How do you think this vision was received, how do you think people responded to the prospect of imminent doom? They gobbled it up! They didn't fear their demise, they repackaged it— to be enjoyed as video games, as TV shows, books, movies, the entire world wholeheartedly embraced the apocalypse, and sprinted toward it with gleeful abandon. Meanwhile, your Earth was crumbling all around you. You've got simultaneous epidemics of obesity and starvation, explain that one. Bees butterflies start to disappear, the glaciers melt, the algae blooms. All around you the coal mine canaries are dropping dead and you won't take the hint! In everymoment there's a possibility of a better future, but you people won't believe it. And because you won't believe it you won't do what is necessary to make it a reality. 

So you dwell on this terrible future. You resign yourselves to it. For one reason— because that future doesn't ask anything of you, today. So, yes, you saw the iceberg, warned the Titanic, but you all just steered for it anyway, full steam ahead. Why? Because you want to sink, you gave up."

It's an interesting speech, full of uncomfortable truths. It's just too bad there isn't more content like this in the film.

• Nix says that according to Frank's tachyon machine, the Earth has 58 days left before there's a vague, undefined global catastrophe. But once the antenna is destroyed, everything's fine. So what the hell happened? Are we supposed to believe that Casey somehow saved the planet just by making an effort? I don't think so. Reversing geological catastrophes takes decades, if not centuries. Definitely not days.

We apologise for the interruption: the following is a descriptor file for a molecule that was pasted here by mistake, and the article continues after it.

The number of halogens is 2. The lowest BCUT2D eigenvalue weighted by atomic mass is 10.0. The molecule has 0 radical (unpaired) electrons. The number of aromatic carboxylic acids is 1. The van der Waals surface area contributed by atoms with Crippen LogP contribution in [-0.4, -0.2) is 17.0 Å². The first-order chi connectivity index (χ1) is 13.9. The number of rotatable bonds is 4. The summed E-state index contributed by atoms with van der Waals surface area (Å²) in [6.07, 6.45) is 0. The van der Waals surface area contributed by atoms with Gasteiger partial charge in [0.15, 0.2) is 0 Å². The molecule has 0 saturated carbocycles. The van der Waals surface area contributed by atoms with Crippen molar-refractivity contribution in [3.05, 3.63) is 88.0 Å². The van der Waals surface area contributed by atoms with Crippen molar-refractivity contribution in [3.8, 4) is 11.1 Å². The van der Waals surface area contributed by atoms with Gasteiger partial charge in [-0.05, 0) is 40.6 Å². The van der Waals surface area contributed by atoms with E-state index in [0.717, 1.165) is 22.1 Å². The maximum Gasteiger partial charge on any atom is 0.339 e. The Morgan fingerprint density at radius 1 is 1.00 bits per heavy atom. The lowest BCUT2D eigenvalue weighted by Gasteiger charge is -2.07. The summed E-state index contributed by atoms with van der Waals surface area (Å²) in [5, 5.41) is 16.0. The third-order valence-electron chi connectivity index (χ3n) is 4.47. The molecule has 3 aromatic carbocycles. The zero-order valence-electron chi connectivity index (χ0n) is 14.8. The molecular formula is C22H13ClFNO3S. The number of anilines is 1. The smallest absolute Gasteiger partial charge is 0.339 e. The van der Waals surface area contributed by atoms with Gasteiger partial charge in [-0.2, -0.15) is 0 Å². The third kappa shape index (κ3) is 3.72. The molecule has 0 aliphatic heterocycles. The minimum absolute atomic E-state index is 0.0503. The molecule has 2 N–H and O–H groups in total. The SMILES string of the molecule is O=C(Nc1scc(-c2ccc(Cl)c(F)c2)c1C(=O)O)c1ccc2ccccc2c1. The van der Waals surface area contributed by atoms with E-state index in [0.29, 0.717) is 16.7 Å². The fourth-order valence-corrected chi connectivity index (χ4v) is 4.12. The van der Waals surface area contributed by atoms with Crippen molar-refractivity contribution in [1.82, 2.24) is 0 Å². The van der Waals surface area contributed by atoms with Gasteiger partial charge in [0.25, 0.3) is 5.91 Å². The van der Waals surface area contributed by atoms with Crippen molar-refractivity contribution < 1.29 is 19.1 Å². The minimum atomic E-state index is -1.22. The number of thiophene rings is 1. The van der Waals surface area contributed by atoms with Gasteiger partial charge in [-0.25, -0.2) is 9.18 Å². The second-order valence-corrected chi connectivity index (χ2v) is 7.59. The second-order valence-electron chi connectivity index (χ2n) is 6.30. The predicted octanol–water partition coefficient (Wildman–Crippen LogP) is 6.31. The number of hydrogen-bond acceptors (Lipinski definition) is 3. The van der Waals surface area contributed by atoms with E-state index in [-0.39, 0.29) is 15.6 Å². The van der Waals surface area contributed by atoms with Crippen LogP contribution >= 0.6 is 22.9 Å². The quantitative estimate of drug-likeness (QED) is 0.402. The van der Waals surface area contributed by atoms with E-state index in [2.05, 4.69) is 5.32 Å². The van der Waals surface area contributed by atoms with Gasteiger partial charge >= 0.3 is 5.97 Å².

• When Athena is injured, her self destruct mechanism activates and can't be shut off. Seems like a design flaw to me— if my refrigerator quits running it doesn't explode, it just gets hauled to the dump. But what do I know.

In her final moments, Athena and Frank share a tearful, heartfelt goodbye.

Frank met Athena when he was twelve years old or so, and she appeared to be the same age. Now Frank is probably in his sixties, and he's mooning over an android who still looks like a little girl.

This could have been a very uncomfortable scene, but somehow the actors pull it off without getting too pedophile-y. Fortunately the filmmakers didn't have Frank kiss Athena.

• At the end of the film, Frank and Casey, now living in Tomorrowland, send out androids to round up new recruits. Based on the people we see chosen, if you're bright, creative and full of ideas, you'll get an invitation to Tomorrowland. If you're an average Joe, well then screw you. 

So what about all those fantastic adventures all the dreamers came up with in Tomorrowland's heyday? What'd they do with them? Did they share their robots, jet packs, flying cars and unlimited energy sources with Earth? Hell no! They kept all their amazing inventions for themselves and let the poor saps back on Earth fend for themselves. Tomorrowland isn't a utopia, it's a gated community.

Tomorrowland is a film that's supposedly about hope and optimism, but is strangely dark and dreary. It has some interesting ideas at its core, but they're unfortunately marred by a vague script and sloppy direction. I give it a C+.